We recently posted about a promotion whereby you send an email to the developers and they give you a free copy of their app. What we didn’t mention, because the details weren’t included in the promotion materials, is that every customer who emailed the developers for their free app received the following email:
Dear MMMOOO user,
Thanks for join the PROMOTION of Weather Plus:
FREE for a limited time, Write us an email to unlock it, INCLUDE YOUR PIN. We welcome your GREAT comments to help us improve this GREAT app.
So will you be so kind to write a review for us, you can give nice stars, and reasonable feedback. If you leave a reply we we will done it in one working to input your PIN in our system.
If you really dont want to write a review, you may just leave a 5 stars for us. we will done this inside 3 working day. You see there is a large quantity of requisition, so we are really very busy in dealing with emails. You see each day we serve more than 50000 users worldwide.
Besides, you can surfer our BB portal to explore more FREE and Premium products at app world:
Thanks for your participation and trust,
Sincerely & Executive, Unlimited!
This marketing strategy raises some interesting questions about whether the practice of giving away free copies of an app in exchange for a positive review is smart marketing or morally objectionable. Should a promotion for a free app come with no strings attached, or is a developer allowed to ask for something in return for giving away something they have invested money? Many users look to the reviews to determine whether or not they’re going to purchase an app, and dishonest reviews that manipulate the system could have a negative impact on other users. Another angle to consider, is that perhaps it’s the fault of the store for creating a review system that can be manipulated so easily.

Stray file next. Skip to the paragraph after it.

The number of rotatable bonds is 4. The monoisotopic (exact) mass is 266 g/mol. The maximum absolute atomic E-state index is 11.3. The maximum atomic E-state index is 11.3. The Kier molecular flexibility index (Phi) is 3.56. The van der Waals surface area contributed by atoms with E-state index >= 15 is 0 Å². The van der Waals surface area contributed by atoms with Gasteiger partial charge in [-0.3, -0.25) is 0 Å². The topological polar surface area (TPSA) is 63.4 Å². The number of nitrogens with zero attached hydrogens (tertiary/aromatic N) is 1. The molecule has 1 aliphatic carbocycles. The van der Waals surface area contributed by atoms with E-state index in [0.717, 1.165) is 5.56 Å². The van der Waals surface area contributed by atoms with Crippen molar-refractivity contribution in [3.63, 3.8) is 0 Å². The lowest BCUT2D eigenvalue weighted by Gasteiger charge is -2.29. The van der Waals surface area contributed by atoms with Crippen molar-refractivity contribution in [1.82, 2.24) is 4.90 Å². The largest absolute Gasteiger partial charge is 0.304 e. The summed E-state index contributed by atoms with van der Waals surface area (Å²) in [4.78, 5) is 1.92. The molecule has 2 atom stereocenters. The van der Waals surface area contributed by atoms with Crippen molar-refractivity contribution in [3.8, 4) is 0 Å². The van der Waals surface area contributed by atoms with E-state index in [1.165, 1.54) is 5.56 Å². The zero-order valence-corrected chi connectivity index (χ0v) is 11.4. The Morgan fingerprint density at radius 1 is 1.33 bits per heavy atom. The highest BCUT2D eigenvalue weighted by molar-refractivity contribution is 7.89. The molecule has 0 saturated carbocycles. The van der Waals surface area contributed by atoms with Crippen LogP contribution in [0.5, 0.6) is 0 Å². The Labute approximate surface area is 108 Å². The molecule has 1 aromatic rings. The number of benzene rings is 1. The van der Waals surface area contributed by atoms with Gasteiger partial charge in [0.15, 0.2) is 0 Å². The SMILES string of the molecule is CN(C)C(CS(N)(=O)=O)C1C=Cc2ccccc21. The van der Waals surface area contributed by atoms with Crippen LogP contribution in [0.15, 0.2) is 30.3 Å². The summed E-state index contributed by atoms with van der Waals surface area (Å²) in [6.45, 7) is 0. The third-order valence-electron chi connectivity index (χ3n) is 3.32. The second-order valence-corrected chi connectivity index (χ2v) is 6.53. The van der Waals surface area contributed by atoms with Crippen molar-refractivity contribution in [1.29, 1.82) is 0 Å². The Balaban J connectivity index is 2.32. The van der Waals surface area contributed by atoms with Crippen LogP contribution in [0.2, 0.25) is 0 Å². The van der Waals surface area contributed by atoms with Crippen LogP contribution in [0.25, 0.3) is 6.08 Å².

The marketing strategy is clearly effective. There are 208 Ratings on the Weather Plus Lite app and it has a full 5 star rating.
The company has done variations of this promotion in the past. When MMMOOO launched a World Cup 2010 theme called Love Football Love KAKA, they said they’d customize the homescreen badge for you if you left a 5-star rating on their theme and email them. This promotion was also very successful with 28 Ratings (15 Reviews) and a full 5 star rating. On App World, the theme has 775 reviews with a 4.5 star average rating.
You can’t blame a BlackBerry user for writing a positive review in exchange for a free app. It doesn’t take very much effort and everybody loves a free app or theme, so why not? The practice does lower the value of App World and Mobihand reviews. If more developers were to adopt this strategy, the entire review system would eventually be broken. Perhaps there should be more pressure on App World and Mobihand to create a review system that isn’t so easily manipulated. Mobihand’s review system is the weakest in terms of reliability as you can leave a review on a Mobihand app without proof of purchase. App World requires that you purchase the app, but reviews are all treated equally and sometimes a 1 star review will be left even though it wasn’t the fault of the app or developer. For example, many users will leave a 1 star review if the app doesn’t work, and they haven’t taken the proper steps of doing a battery pull or reset before testing the app. App World could really benefit from a review system that gives weight to certain users who have proven themselves to be knowledgeable users. This could be done with a system similar to Yelp’s review filter (explained below).
So I’ll put the question to the reader: is taking 5 star reviews in exchange for a free app smart marketing, morally objectionable or evidence that review systems need improvement?